Contribution of small and medium enterprise to the economic development of Rwanda
par Valens NYANDWI
Universite Nationale du Rwanda - Licence 2013
This chapter broadly aims to review the existing literature to arrive at conceptual understandings. It expands on the definitions of the key terms according to different authors and these include: economic development, and small and medium enterprises and their assessment.
It is logical that most of developing countries should be seeking to industrialize on the basis of their agricultural production. The output of crops and livestock is both their main source of wealth and their most obvious raw materials for industry.
In many important cases, products which were formerly exported in their primary state are now being processed in varying degrees before shipment, so that the national economy gains the value added by processing.
In other instances, locally processed products are being sold on the domestic market as substitutes for imported goods. In both cases, the implication for a country's balance of trade can be highly important. At the same time, the new processing industries help to make more effective use of labor, and thus reduce unemployment.
Major processing projects have significant linkage effects by promoting new business for service companies, transporters, traders and various others who are affected by its operations. Finally, there may be welfare benefits, such as the improvement of public nutrition that should follow the successful establishment of a milk plant. Although the importance of stimulating agricultural processing industries on these grounds is well appreciated, there is not always a full understanding of the marketing and economic factors which vitally affect the success or failure of a project. It is a particular feature of most agricultural processing that the value added by the process is low in relation to the value of the primary commodity and the other modality used (Clotilde MUKAMUGANGA, 2011 page 14).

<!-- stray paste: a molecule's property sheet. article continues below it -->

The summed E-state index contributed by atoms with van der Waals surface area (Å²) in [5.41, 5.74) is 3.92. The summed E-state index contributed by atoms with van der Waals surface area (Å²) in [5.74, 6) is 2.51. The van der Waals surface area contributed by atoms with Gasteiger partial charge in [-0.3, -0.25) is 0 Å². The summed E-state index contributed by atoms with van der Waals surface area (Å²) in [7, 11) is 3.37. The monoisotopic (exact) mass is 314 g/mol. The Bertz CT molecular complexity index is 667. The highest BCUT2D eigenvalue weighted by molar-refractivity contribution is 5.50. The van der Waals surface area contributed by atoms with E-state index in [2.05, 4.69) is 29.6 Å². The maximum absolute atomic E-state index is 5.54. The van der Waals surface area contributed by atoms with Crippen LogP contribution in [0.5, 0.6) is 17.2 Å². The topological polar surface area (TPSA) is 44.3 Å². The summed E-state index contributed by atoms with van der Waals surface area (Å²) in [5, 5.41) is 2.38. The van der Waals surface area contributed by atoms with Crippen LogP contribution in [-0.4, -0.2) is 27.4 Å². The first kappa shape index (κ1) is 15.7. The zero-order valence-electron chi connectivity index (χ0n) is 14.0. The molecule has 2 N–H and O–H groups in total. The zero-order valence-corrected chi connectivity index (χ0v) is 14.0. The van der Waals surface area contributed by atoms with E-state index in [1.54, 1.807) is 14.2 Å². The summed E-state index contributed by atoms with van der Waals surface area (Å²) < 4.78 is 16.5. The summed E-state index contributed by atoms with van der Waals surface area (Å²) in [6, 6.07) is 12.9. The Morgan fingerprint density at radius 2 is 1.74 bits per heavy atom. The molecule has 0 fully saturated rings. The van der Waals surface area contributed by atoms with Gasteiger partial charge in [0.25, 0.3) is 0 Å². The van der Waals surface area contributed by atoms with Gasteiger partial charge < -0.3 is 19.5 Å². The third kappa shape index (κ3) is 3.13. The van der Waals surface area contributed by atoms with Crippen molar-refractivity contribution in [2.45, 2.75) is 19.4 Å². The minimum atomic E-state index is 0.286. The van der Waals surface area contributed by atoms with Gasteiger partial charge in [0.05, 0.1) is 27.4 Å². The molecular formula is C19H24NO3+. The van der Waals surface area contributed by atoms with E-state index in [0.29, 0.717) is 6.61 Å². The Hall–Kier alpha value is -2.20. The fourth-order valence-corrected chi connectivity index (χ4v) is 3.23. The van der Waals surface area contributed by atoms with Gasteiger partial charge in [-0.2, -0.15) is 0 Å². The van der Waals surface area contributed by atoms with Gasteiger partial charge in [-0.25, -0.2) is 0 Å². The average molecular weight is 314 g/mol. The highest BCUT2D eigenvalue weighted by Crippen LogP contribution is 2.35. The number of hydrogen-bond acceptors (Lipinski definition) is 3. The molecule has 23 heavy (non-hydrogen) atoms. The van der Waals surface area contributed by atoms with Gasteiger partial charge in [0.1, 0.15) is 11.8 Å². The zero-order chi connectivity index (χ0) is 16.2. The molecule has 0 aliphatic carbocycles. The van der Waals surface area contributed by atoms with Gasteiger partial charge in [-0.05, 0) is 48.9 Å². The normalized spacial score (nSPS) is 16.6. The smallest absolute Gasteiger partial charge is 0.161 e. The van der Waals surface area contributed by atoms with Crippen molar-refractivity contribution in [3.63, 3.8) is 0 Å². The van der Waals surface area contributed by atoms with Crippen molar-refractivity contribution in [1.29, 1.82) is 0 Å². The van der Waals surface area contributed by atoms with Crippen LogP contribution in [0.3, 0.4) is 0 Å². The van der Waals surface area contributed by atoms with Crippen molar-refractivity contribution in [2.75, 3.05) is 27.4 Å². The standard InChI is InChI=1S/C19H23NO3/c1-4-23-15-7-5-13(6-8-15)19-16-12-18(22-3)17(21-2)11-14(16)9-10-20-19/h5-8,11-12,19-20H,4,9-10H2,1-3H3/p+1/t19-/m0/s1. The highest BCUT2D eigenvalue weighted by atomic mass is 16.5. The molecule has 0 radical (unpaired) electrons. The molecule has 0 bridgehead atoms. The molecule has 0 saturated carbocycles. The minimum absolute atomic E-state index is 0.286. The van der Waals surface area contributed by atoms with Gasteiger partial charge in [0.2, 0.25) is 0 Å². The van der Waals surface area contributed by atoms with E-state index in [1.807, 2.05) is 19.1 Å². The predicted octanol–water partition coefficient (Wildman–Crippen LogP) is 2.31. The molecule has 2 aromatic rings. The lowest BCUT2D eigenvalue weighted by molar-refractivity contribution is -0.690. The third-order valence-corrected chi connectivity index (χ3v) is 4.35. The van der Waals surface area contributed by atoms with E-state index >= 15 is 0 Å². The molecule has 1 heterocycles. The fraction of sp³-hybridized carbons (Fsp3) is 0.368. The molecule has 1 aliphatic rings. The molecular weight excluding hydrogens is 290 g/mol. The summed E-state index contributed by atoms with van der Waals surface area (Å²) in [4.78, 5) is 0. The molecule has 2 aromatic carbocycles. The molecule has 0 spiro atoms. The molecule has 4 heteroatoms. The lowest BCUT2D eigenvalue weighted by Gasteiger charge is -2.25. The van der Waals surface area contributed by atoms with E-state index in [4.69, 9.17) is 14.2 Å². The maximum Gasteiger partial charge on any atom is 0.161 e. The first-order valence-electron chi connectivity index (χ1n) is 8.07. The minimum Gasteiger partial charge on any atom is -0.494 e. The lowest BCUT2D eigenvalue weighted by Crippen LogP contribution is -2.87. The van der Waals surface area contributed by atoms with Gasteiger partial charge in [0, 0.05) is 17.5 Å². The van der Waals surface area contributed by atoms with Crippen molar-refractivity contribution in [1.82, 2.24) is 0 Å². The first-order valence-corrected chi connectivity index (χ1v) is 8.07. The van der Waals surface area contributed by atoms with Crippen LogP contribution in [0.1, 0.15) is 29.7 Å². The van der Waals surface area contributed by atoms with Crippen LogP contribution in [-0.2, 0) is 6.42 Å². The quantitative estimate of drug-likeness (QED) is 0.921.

This chapter presents the definition of key concepts, the general overview of SMEs, the preferred policies and objectives, need for development of SMEs, the tenth elements required for SMEs from ISO, advantages of SMEs, limitations of small business and the main causes of failure. The overall purpose of this chapter is to identify and assess the gaps that this study will fill and contribute approaches to the better performance of a sustainable economic development of Rwanda.
A comprehensive literature search of published academic, peer reviewed professional literature using a variety of databases including journal articles, conference papers, books, dissertations and technical papers, both published and unpublished, was conducted. The main sources included libraries both public and university (University of Rwanda-Huye Campus) libraries and the internet sources of information.
Literature reviewed included:
i. Published journal articles, working papers and other theoretical publications on SMEs access to credit;
ii. Papers/articles found on the websites for economic development, development policy of SMEs in Rwanda, banks and other funders; and
iii. Papers/articles found on the websites for credit regulators and SME advocacy organizations.